Employment in Texas’ Upstream Oil and Natural Gas Activities Impacted by Pandemic

May 22, 2020

Employment in Texas’ Upstream Oil and Natural Gas Activities Impacted by Pandemic

AUSTIN – Data from the Workforce Commission indicates that employment in Texas’ upstream oil and natural gas activities fell significantly in April.

Compared to March 2020 levels, April upstream employment was down by 25,800 jobs.  Compared to the same month in 2019, April 2020 jobs were down 47,200, or 20%.  At a total of 192,600 jobs, this was the first time for upstream jobs to number fewer than 200,000 since January 2017.  The April 2020 upstream job count now essentially matches the low point of September 2016, which was 192,400 jobs.  These jobs pay among the highest wages in Texas.

Todd Staples, president of the Texas Oil & Gas Association, said, “This current crisis is impacting every sector of the oil and natural gas industry, and unfortunately, many companies are required to make difficult decisions as they adjust to the market circumstances. The Texas oil and natural gas industry has positioned itself to manage through the world-wide disruption by immediately announcing rig reductions, curtailing planned capital expenditures for 2020 by over $60 billion and counting, shutting in actual production and by pursuing innovative storage expansion. While many of these necessary reductions have negatively impacted workforce levels, the industry is poised to rebound as the world economy gets back on track and supply/demand levels normalize. We look forward to expanding the employment levels as market conditions allow.”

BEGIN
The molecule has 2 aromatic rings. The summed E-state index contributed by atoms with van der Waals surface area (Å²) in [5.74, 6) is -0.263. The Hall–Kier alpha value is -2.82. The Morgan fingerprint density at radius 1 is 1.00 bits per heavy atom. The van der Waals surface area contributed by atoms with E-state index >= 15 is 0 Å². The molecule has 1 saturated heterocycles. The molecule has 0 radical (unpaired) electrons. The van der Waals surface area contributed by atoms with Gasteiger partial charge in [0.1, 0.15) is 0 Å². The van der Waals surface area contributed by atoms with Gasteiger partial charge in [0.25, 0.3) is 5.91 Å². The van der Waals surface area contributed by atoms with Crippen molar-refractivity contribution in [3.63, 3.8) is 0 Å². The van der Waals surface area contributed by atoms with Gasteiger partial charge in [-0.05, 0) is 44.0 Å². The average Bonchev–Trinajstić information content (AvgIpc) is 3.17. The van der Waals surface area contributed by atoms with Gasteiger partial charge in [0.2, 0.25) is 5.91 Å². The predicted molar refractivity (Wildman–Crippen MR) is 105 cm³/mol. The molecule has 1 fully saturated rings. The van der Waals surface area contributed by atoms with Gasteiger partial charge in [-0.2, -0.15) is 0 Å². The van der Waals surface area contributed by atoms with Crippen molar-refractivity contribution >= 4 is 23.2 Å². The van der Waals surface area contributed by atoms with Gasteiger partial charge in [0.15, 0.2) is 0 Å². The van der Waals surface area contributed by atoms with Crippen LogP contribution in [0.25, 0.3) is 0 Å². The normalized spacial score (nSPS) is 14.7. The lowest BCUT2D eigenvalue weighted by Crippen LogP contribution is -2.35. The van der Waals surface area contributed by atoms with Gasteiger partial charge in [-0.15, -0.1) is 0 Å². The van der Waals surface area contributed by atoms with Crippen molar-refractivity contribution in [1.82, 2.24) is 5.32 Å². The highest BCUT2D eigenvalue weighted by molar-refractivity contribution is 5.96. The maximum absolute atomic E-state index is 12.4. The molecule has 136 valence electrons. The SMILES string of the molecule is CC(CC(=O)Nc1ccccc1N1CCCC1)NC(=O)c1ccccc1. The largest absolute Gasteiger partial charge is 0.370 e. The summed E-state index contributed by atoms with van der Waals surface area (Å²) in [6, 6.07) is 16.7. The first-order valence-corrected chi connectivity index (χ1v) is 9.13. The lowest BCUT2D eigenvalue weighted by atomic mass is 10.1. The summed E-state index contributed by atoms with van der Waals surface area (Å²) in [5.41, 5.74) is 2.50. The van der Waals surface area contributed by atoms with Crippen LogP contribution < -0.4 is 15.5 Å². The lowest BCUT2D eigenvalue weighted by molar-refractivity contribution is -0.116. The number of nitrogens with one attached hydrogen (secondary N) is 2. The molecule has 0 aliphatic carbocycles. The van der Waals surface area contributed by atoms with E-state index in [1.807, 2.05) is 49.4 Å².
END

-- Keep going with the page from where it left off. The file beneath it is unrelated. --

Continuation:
Oil and natural gas extraction is upstream activity, meaning that it excludes other sectors in the industry such as refining, petrochemicals, fuels wholesaling, oilfield equipment manufacturing, pipelines, and gas utilities.  The employment shown also includes “Support Activities for Mining,” which is mostly oil and natural gas-related but includes some small amount of other types of mining, also.

Of the year-over-year loss of 47,200 jobs, the lion’s share was in the “Support Activities of Mining” sector, mostly service companies.  April 2020 employment by these companies was down 26% compared to the same month, prior year.  For “Oil and Gas Extraction,” which is mostly operators, the year-over-year decline was just 6%.

The “Petroleum and Coal Products Manufacturing,” a subsection of the downstream sector, lost 1,400 jobs (6%) in April 2020 compared to March, an unusual job swing for this sector.


Founded in 1919, TXOGA is the oldest and largest trade association in the State representing every facet of the Texas oil and natural gas industry.

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